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Mexico’s Supreme Court Rules Cannabis Use Must Be Legalized

Mexico's Supreme Court Rules that Cannabis Use Must Be Legalized
PHOTO Christian Frausto Bernal

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Mexico’s Supreme Court Rules Cannabis Use Must Be Legalized

Mexico’s Congress must now pass a bill legalizing cannabis for personal use in the next 90 days.

On Oct. 31, Mexico’s highest court ruled in favor of two litigants who asserted their right to grow and consume cannabis on grounds of individual liberty. 

This was the fifth time that Mexico’s Supreme Court of Justice of the Nation has upheld the individual right to recreational cannabis. Under the Mexican constitution, this is the critical number that makes the decision binding case law throughout the country. Mexico’s Congress now has 90 days to bring the penal code into conformity with the ruling — that is, to effectively legalize cannabis for personal use.

As the court had three times before issued favorable rulings since the first such case was brought in 2015, the 4-to-1 decision in the two combined cases brought the number of such rulings to five.

In a statement, the Supreme Court said it had found for the “unconstitutionality of an absolute prohibition on recreational use of marijuana.” It stated that the right to recreational cannabis use “is not absolute,” and that the government has a legitimate regulatory interest. “But the effects caused by marijuana do not justify an absolute prohibition on its consumption,” the statement read.

The ruling instructs Mexico’s Congress to amend the country’s Health Law to allow personal use, possession and cultivation of cannabis. Under Mexican constitutional law, Congress has 90 days to comply with the ruling.

The decision also orders Mexico’s Federal Commission for Protection against Health Risks (COFEPRIS) to amend its regulations, allowing citizens to apply for a license to cultivate cannabis for personal recreational use.

The Historical Precedent of Mexico’s Supreme Court Cannabis Rulings

The previous three Supreme Court rulings on cannabis in Mexico only applied to the litigants themselves — not to all Mexicans. The first one came almost exactly three years ago, on Nov. 4, 2015. That case was brought by an advocacy group with the disarming name of Mexico United Against Crime on behalf of members of the Mexican Society for Responsible Self-Consumption and Tolerance (SMART), who had been turned down when they applied to COFEPRIS for a license to cultivate cannabis. In ruling for the plaintiffs, the court cited the right to “free development of the personality,” enshrined in Article 19 of the Mexican Constitution.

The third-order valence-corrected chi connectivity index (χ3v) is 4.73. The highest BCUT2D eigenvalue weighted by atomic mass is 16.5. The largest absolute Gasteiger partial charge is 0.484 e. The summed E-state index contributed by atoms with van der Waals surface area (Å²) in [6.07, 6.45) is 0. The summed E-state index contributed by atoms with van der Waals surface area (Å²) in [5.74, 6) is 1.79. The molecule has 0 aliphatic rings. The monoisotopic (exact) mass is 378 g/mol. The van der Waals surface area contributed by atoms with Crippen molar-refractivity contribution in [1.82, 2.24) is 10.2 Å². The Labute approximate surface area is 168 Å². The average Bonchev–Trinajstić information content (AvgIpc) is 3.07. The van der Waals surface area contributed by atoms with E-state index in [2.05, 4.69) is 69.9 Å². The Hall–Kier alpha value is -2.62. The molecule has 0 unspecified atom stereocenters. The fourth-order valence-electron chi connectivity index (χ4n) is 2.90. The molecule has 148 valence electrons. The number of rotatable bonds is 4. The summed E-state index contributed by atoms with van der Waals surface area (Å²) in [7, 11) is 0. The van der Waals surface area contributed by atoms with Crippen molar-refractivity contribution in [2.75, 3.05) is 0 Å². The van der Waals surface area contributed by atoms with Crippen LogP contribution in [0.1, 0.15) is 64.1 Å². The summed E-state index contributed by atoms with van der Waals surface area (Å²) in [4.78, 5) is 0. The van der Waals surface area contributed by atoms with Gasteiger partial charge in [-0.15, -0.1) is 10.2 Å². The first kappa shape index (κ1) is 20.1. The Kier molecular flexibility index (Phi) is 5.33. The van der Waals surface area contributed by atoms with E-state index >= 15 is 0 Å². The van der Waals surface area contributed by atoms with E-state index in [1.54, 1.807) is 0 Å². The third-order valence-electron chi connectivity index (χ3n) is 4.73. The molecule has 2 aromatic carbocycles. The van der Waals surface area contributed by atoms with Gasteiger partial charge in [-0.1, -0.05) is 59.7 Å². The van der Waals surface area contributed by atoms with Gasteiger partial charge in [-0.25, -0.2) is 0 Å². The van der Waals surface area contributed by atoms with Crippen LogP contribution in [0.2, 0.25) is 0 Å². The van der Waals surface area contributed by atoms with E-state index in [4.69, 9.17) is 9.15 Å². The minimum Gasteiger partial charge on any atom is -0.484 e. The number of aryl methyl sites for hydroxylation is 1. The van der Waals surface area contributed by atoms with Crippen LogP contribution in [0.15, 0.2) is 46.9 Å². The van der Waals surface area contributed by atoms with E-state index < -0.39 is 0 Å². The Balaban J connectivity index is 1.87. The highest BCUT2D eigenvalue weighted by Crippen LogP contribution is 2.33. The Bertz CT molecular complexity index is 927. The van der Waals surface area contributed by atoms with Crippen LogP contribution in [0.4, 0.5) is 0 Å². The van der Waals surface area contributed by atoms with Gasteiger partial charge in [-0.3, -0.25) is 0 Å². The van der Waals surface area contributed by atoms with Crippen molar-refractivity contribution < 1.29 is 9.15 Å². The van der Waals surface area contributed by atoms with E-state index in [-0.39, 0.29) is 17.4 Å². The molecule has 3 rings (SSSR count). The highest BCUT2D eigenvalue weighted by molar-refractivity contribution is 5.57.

As United Press International notes, in the years since then, four more groups of plaintiffs have followed the example of the SMART litigants — including the two that high court just ruled in favor of. Under the U.S. system, a single Supreme Court decision is immediately binding on all lower courts across the country. In Mexico, however, it takes five similar rulings to “create jurisprudence,” or binding case law. That threshold has now been reached. (This was the process that led to the Supreme Court effectively legalizing same-sex marriage in Mexico in June 2015.)

The ruling does not extend to commercial purposes, so it will not create the sort of legalized cannabis market now operating in Canada and many U.S. states. But it does go beyond mere decriminalization (already law in Mexico since 2009), by actually recognizing personal recreational use as a constitutional right.

Advocates React to Landmark Ruling

Mexico United Against Crime, of course, hailed the new high court ruling. The five Supreme Court decisions “confirm that the prohibitionist model is unconstitutional and that Mexico should transition toward regulation of drugs to improve the conditions of justice and peace in the country,” the organization’s attorney Andrés Aguinaco told BBC Mundo.

And, of course, the cultural-conservative organized opposition to legal cannabis is dismayed.

For example, the National Union of Family Fathers has been campaigning against the mounting initiatives to legalize cannabis in Mexico and they argued that such a move would not lead to a decrease in crime.

“The international experience demonstrates the contrary, because criminals will continue selling on the black market,” the group’s spokesman Marco Tulio Mendoza told BBC.

Will Cannabis Eradication Continue in Mexico?

And indeed it does remain to be seen whether the Supreme Court ruling will make any difference on the ground in remote rural areas — where campesinos and indigenous peoples, marginalized from Mexico’s political system and legal economy, are essentially forced to grow cannabis (and opium) for the local cartel enforcers in order to survive.

Just days before the Supreme Court issued its decision, state police in Chihuahua announced the latest massive eradication sweep. The state attorney general said police troops destroyed 80,000 cannabis plants that were discovered by a patrol in the community of El Nopal, Guadalupe y Calvo municipality. This is the heart of Mexico’s “Triangulo Dorado” — the Golden Triangle of cannabis and opium production, where peasants are caught between law enforcement and the caciques, brutal local overseers for the cartels who exact terror on any who would resist their rule.

Whether the high court ruling will bring any freedom or justice to those most impacted by Mexico’s long and bloody drug war will depend on how far-reaching the legal response is. The incoming administration of president-elect Andrés Manuel Lopez Obrador has floated proposals for a general legalization of cannabis — including commercial cultivation. Lopez Obrador is to take the oath of office on Dec. 1.

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